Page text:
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Magnetoresistive (MR) Head Technology

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Across the spectrum from network servers to personal computers and desktop workstations to notebook systems, the capacity demands placed on hard disk drives are increasing faster than ever before. Because lower costs per megabyte are also desired, the conventional method of adding disks and heads is less and less appropriate. Instead the primary engineering challenge is to continue increasing areal densities, or bits of data per square inch of disk surface.

To date, drive manufacturers have successfully doubled capacities every 12 to 18 months by increasing areal density. But pushing areal densities higher results in smaller recorded patterns on the disk, and therefore, weaker signals generated by the read head. Several methods can compensate for these weaker signals. For example, read/write heads can fly closer to the disk. Today, heads typically fly two to three microinches over the disk — a distance much smaller than a human hair or dust particle. Another method uses improved read channels such as PRML (Partial Response Maximum Likelihood). First used in digital communications, PRML read channels are more recently being applied in hard disk drives. Drive engineers may also compensate for the weaker read signals by adding more turns to the inductive heads used in most drives. All of these solutions, however, are rapidly reaching the limits of their usefulness.

The consensus then, is that a major transition in head technology is on the horizon in order to continue the swift pace of areal density improvements seen today. That transition — from the inductive head technology used since the first disk drive was introduced to new, magnetoresistive (MR) head technology — is necessary if magnetic random-access storage is to remain the storage medium of choice over the course of the next decade. Laboratory tests have demonstrated that MR heads can deliver four times the areal densities possible with thin-film inductive heads. The MR technology permits continued reductions in the cost of stored data and has several advantages over thin-film inductive heads, including: separate read and write elements, high signal output, low noise and velocity-independent output.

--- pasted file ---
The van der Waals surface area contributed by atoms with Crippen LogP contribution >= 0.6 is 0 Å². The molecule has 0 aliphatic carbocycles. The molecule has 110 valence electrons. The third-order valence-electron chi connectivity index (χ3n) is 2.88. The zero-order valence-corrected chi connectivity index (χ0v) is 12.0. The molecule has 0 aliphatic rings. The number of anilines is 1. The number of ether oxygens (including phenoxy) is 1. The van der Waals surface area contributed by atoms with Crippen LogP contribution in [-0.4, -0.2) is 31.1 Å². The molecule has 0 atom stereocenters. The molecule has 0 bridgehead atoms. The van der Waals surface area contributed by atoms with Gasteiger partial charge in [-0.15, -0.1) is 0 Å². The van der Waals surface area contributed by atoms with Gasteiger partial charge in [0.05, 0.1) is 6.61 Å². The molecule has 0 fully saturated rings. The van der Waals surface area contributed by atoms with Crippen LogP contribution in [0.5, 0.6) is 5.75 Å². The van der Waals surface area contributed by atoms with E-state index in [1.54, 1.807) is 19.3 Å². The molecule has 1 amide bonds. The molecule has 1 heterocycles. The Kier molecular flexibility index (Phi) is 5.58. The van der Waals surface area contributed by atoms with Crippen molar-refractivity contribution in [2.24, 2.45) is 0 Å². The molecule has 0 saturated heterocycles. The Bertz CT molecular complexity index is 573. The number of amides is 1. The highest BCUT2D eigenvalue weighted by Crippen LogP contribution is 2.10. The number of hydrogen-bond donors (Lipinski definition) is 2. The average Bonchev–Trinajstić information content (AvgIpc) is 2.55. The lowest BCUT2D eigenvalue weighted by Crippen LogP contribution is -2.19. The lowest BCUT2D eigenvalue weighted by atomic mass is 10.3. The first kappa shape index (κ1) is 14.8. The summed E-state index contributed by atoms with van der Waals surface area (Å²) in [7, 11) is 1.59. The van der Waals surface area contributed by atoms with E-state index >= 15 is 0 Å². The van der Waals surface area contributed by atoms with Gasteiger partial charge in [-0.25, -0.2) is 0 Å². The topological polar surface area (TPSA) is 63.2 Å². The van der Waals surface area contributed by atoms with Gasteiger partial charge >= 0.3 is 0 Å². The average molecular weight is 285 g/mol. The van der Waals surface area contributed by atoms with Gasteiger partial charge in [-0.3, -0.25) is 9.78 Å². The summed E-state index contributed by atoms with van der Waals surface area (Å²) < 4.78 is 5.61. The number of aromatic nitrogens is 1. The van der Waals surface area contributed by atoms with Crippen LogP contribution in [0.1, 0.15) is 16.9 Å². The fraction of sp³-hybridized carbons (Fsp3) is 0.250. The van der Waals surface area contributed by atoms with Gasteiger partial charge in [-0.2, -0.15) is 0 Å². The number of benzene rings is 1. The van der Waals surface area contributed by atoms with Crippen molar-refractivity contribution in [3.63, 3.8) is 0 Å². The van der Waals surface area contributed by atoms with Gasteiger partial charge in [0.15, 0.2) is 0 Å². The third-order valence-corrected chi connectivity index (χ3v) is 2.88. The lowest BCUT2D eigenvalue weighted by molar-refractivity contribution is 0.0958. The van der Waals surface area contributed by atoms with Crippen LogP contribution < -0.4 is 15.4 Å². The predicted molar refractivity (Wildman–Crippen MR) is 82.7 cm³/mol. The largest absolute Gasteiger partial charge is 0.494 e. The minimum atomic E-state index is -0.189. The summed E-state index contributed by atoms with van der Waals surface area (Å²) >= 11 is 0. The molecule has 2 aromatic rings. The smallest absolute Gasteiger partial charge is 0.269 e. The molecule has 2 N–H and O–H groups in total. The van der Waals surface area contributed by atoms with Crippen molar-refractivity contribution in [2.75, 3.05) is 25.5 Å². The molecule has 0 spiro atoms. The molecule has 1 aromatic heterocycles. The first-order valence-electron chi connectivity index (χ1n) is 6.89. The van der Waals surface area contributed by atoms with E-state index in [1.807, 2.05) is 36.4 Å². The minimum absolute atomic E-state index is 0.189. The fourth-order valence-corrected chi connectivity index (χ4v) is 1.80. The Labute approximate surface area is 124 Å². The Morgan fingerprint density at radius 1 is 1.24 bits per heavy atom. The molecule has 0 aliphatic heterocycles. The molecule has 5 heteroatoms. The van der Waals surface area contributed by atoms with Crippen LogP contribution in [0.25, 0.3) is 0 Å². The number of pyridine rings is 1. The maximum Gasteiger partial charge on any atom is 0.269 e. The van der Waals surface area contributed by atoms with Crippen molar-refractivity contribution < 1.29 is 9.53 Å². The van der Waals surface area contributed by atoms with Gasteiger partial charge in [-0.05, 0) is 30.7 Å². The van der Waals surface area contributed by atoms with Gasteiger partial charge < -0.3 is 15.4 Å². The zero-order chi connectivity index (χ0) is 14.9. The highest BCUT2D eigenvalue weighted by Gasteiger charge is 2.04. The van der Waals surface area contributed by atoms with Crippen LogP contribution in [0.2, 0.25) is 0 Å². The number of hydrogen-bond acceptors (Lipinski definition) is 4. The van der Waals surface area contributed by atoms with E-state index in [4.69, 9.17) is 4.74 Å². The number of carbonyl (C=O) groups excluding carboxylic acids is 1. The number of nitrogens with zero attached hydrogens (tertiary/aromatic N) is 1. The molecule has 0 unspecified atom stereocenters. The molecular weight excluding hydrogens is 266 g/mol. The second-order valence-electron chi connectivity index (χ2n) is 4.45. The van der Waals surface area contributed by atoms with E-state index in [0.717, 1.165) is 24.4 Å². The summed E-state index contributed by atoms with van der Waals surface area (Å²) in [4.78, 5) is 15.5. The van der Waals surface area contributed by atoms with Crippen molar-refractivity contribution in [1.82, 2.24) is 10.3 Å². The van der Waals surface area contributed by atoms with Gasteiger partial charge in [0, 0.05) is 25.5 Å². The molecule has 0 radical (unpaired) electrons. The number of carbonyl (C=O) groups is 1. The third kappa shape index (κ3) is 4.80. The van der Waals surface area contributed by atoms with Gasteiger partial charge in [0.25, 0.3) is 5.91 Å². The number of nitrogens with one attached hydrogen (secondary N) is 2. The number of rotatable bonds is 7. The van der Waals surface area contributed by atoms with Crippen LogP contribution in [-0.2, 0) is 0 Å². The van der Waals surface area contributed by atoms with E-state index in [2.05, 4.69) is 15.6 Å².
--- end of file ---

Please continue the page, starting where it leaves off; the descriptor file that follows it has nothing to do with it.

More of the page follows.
The following sections briefly describe inductive head technology and its limitations, and introduce MR head technology and its fundamental advantages that can lead to the areal density requirements of both current and future generations of disk drives .

Inductive heads: reaching their limit

Spurring the need for a new head technology is a simple fact: as areal densities increase, the bit patterns recorded on the surface of the disk grow smaller, which weakens the signal generated by the head. That, in turn, makes it difficult for the disk drive's read channel electronics to identify the bit patterns that produced the signal.

Until now, drive designers have circumvented this problem by using several methods to produce a stronger read signal. These techniques may include flying the head closer to the disk or adding turns (the number the number of wraps of the thin copper wire that is coiled around the magnetic core of the head). The read signal is directly proportional to the number of turns. Adding turns increases the read signal sufficiently for accurate determination of the magnetic pattern recorded on the disk.

The downside of this approach is that increasing turns increases the head's inductance (an electrical current’s equivalent to momentum). There is a limit to the amount of inductance a head can tolerate to effectively perform data write operations. Since thin-film inductive heads use the same head element for both reading and writing, an “inductance compromise” is necessarily involved.

During a data write, electrical current flows from the disk drive’s write circuitry to the wire coils around the head. This produces the magnetic field used to record data on the surface of a disk. As areal densities continue to increase, the concomitant increase in inductance associated with the number of turns limits the frequency with which the current reversals can occur for write operations.

During a data read, the process is reversed: flux changes on the disk induce a current in the coil. The high inductance of a high-turn head will also limit the frequency of operation for sensing these magnetic transitions.